Newsletter No 7 (June 1994)

ISSN 0966-999X No 7 June 1994



1.ADBOS CONFERENCE 1994, Tallinn. Report by COSEELIS observer Janet Zmroczek

I attended the conference in my capacity as Curator responsible for the British Library Humanities and Social Sciences Latvian and Lithuanian Collections and also as the COSEELIS observer. On my return it was decided that I should also take over responsibility for the Estonian collections from Chris Thomas, so in future please address any Estonian questions to me.

The proceedings were held in the conference hall of the impressive new National Library building, opened in 1993, and were attended by about 100 delegates of whom approximately 50% were ABDOS members from Germany, Austria and Switzerland. The remaining 50% consisted of delegations from Estonia, Lativa and Lithuania, as well as individuals from Hungary, Poland, Slovenia, Russia, Belarus, the Netherlands and the USA. Hence, in addition to the programme, which of course concentrated on Baltic library and book-related issues and Germany’s historical influence, it was also possible to make useful contacts with other library specialists from, or working with, Eastern and Central Europe.

The first part of the programme covered three densely-packed days. Topics included general introductions to library services in the three Baltic States, historic collections of German-language material in the Baltics, the book trade, Baltica collections abroad, automation in Baltic libraries and education for librarianship.

Whilst it is unwise to generalise to too great a degree, all three countries seem to be making great progress in modernising their library systems despite the common funding problems. Estonia appears to have benefited most from generous grants, donations of material and equipment and training visits to libraries abroad offered by West European governments and libraries, especially those of Germany. Austria, Scandinavia and the USA. (At the National Library of Estonia donations and gifts account for 70% of current acquisitions). The apparent absence of any large-scale British government or commercial involvement in these development activities is discomforting.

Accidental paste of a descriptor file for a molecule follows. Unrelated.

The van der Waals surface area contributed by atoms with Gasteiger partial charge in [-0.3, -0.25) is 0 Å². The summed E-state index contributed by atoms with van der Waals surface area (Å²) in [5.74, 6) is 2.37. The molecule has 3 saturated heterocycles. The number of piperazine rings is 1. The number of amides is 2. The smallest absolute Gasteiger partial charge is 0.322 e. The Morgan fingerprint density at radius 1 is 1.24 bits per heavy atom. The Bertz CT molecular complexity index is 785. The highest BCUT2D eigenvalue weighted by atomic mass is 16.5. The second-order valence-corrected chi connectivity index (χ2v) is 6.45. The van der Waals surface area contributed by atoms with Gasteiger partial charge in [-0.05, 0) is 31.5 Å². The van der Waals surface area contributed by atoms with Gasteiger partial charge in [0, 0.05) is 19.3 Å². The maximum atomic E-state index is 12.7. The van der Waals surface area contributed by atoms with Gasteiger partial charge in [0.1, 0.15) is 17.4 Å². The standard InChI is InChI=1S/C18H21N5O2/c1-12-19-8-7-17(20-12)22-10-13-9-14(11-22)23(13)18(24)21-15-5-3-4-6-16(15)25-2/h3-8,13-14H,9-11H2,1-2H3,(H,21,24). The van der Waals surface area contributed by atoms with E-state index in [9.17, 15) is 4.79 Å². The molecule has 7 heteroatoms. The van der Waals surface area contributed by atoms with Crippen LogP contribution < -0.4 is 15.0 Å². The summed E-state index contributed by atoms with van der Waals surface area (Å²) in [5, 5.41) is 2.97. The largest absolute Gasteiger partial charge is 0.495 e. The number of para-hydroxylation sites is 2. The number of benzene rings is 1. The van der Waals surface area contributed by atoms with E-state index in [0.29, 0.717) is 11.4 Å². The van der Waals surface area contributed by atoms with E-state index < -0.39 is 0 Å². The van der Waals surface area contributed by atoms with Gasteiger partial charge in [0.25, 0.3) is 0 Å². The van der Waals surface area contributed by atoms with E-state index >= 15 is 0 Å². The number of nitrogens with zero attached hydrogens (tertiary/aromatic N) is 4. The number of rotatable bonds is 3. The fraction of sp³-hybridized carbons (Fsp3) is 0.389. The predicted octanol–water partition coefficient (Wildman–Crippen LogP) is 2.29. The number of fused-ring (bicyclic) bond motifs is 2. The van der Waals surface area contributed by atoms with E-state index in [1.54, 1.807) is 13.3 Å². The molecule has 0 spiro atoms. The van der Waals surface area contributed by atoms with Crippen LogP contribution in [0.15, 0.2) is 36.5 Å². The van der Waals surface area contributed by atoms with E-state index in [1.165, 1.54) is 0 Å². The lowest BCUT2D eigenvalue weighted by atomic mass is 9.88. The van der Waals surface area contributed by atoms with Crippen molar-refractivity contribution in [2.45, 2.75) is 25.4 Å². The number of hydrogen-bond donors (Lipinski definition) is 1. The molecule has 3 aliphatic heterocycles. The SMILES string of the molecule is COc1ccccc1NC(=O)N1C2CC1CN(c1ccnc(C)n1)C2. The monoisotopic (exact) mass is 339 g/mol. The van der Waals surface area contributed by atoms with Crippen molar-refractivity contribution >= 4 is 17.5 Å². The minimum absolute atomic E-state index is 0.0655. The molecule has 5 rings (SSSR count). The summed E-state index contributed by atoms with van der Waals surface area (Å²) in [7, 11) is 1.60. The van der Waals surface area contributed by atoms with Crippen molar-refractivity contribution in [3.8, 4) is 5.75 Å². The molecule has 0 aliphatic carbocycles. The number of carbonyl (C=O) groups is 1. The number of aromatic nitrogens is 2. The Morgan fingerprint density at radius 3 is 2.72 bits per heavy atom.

The problem of attracting high calibre staff to library work, which is still low paid and traditionally low in status, is common in the Baltic as in the rest of East Central Europe. Professor Kaunas Head of the Bibliography Department is Vilnius University, noted that the majority of good graduates from his department found uses for their developing automation skills outside the library and information services field. The department is especially lacking in good teaching materials. A programme of cooperation with the British Library Association is being planned which may help matters.

On a more optimistic note, the staff we met at the National Library and on visits to other libraries in Tallinn and to Tartu University Library seemed dynamic and highly motivated. At the National Library Ursula Roosmaa (E-Mail: is now responsible for English-language acquisitions including exchanges with the UK libraries. Her English is excellent and she is willing to annotate lists of exchange offers for partners abroad. In Tallin we visited two other libraries: the Estonian Academy of Sciences Library (the librarian responsible for UK exchanges is Maret Klaus. fax 010-372-454049), which houses a major Baltic collection and is responsible for compilation of the Estonian Retrospective National Bibliography and Tallinn Technical University Library. This library is struggling with a very limited acquisitions budget to require Western scientific periodicals to replace Russian titles which are no longer considered to be relevant. If anyone is able to assist in any way to exchange publications with this library they should contact the Director Konrad Kikas, at Ehitajate tee 5, EE0026 Tallinn, Estonia (Fax: 010-3722-537351/E-mail: